If you ask Wilson, in Australia there are only two true contenders — Xinja and Volt.

“A lot of the others spoken about in the media are digital distribution strategies for existing [institutions], meaning they are owned by banks that have been around for 30-plus years,” he has previously said.

Time and time again, ‘true neobanks’ have singled out other banks like Up (owned by Bendigo Bank) and uBank (owned by NAB) as pretenders.

In other words, the distinction lies between new wholly digital banks, and old ones that are simply becoming digitised.

That’s often why Australian neobanks are often counted as only numbering three — or four if you include business lender Judo.

It’s the same contention Xinja has with 86 400 as well, and one Wilson has been open about.

86 400’s ownership by Cuscal — and by virtue, Bengido and Mastercard — negates its independence and status as a true disrupter.

In other words, Wilson asked, how can you disrupt the status quo if you’re indirectly funded by it? Xinja, for the record, has raised approximately $5 million in two separate crowdfunding rounds as well as receiving money from several early private investors.

Volt Bank, which has remained quiet on its feeling towards 86 400, has courted institutional investors as well as an $8.5 million stake from debt collector Collection House.

86400 CEO Robert Bell and chair Anthony Thomson (Supplied)

While 86 400 has also bit its tongue when it comes to Xinja’s criticisms, there does appear to be at least ample competitiveness between the two.

A spokesperson for the company was quick to dismiss the suggestion that Xinja had pipped it at the post to get to market, as a previous version of a Business Insider Australia article stated — a clarification by the bank, and subsequently by this website, discovered that there is, in fact, a two-month waitlist to set up a transaction account.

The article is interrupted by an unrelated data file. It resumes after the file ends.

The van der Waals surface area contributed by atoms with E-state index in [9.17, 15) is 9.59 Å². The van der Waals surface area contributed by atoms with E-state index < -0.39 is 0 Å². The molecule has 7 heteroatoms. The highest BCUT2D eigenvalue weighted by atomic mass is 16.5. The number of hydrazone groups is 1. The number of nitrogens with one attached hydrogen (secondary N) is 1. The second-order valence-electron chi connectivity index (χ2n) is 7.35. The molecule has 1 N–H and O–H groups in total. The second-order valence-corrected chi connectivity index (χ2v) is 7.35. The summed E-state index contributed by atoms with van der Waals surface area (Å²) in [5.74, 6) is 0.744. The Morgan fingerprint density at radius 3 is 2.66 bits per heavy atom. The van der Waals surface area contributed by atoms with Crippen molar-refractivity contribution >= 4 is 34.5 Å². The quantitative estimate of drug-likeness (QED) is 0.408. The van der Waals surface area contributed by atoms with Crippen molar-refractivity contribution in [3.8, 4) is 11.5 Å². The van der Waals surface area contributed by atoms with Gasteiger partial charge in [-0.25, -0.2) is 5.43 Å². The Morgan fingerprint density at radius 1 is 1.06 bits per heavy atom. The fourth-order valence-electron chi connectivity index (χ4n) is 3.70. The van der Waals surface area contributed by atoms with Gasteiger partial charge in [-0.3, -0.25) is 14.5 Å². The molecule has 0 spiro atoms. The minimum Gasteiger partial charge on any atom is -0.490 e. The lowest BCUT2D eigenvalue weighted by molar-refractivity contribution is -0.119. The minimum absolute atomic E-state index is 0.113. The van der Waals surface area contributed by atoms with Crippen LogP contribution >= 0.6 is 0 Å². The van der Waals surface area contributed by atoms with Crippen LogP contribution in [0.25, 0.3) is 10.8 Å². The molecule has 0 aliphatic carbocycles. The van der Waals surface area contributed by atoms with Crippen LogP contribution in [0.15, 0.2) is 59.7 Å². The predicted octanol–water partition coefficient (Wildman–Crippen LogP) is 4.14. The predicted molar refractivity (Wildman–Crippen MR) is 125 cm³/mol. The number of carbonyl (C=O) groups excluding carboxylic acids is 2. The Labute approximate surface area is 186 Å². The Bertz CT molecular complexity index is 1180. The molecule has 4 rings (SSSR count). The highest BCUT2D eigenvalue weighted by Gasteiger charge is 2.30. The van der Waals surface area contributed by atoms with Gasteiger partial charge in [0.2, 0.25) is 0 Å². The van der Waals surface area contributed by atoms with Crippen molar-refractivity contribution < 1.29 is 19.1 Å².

Certainly, there did seem to be at least a hint of weariness when Business Insider Australia put the feud in question to 86 400 ahead of its launch on Tuesday.

“From day one we’ve deliberately focused, and we’ll continue to focus, on the four big banks that have 80% of the market. If we turn our attention anywhere else, that’s a distraction,” CEO Robert Bell said.

“The only thing I would say is we are 100% funded by Cuscal which is our one and only shareholder, we have an independent board, we’re an independent company, we’re in separate premises, we have gone to all the effort of getting a separate full banking licence and now we’ve brought that product to market,” he said.

Then there’s the pedigree of 86 400’s chairman Anthony Thomson. Thomson has previously founded Metro Bank — the UK’s first new high-street bank in 150 years — as well as the country’s first digital bank Atom. Both challengers banks proved a shakeup to UK’s similarly well-entrenched incumbents.

Regardless of whether or not 86 400 satisfies the criteria, the launch of it and Xinja is enough to create some competition in a market that sorely needs it. Certainly, the mention of the feud to Bell draws a familiar line.

“We’re not worried about there being more than one player in the market. I think if there’s two or three that are sucesssful that’s got to be helpful for competition and for choice,” he said.

With each now shaping up against each other, we’ll see if the ceasefire lasts.

Xinja declined to comment for this article.